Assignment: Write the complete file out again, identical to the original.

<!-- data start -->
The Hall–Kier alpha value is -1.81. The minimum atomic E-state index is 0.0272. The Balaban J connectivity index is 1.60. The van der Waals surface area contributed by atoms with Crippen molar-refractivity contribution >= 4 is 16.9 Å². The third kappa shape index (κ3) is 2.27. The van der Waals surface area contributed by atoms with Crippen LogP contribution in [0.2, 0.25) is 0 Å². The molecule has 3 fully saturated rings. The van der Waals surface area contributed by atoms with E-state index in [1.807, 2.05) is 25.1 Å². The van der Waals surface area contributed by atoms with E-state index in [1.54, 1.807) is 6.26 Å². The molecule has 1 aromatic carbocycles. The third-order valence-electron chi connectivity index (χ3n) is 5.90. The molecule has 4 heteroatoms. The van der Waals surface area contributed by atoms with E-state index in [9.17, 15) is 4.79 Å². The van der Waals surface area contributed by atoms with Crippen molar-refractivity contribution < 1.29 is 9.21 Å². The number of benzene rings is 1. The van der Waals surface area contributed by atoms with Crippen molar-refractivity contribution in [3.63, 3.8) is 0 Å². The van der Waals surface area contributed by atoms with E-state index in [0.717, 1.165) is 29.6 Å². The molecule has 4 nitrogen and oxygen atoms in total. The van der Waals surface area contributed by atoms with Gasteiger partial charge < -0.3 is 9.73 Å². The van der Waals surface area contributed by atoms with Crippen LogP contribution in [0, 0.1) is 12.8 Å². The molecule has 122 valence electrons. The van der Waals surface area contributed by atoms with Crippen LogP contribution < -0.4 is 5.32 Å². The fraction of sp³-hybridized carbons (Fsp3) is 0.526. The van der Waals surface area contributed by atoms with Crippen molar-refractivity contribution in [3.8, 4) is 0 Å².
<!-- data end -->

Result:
The Hall–Kier alpha value is -1.81. The minimum atomic E-state index is 0.0272. The Balaban J connectivity index is 1.60. The van der Waals surface area contributed by atoms with Crippen molar-refractivity contribution >= 4 is 16.9 Å². The third kappa shape index (κ3) is 2.27. The van der Waals surface area contributed by atoms with Crippen LogP contribution in [0.2, 0.25) is 0 Å². The molecule has 3 fully saturated rings. The van der Waals surface area contributed by atoms with E-state index in [1.807, 2.05) is 25.1 Å². The van der Waals surface area contributed by atoms with E-state index in [1.54, 1.807) is 6.26 Å². The molecule has 1 aromatic carbocycles. The third-order valence-electron chi connectivity index (χ3n) is 5.90. The molecule has 4 heteroatoms. The van der Waals surface area contributed by atoms with E-state index in [9.17, 15) is 4.79 Å². The van der Waals surface area contributed by atoms with Crippen molar-refractivity contribution < 1.29 is 9.21 Å². The number of benzene rings is 1. The van der Waals surface area contributed by atoms with Crippen molar-refractivity contribution in [3.63, 3.8) is 0 Å². The van der Waals surface area contributed by atoms with E-state index in [0.717, 1.165) is 29.6 Å². The molecule has 4 nitrogen and oxygen atoms in total. The van der Waals surface area contributed by atoms with Gasteiger partial charge < -0.3 is 9.73 Å². The van der Waals surface area contributed by atoms with Crippen LogP contribution in [0, 0.1) is 12.8 Å². The molecule has 122 valence electrons. The van der Waals surface area contributed by atoms with Crippen LogP contribution < -0.4 is 5.32 Å². The fraction of sp³-hybridized carbons (Fsp3) is 0.526. The van der Waals surface area contributed by atoms with Crippen molar-refractivity contribution in [3.8, 4) is 0 Å².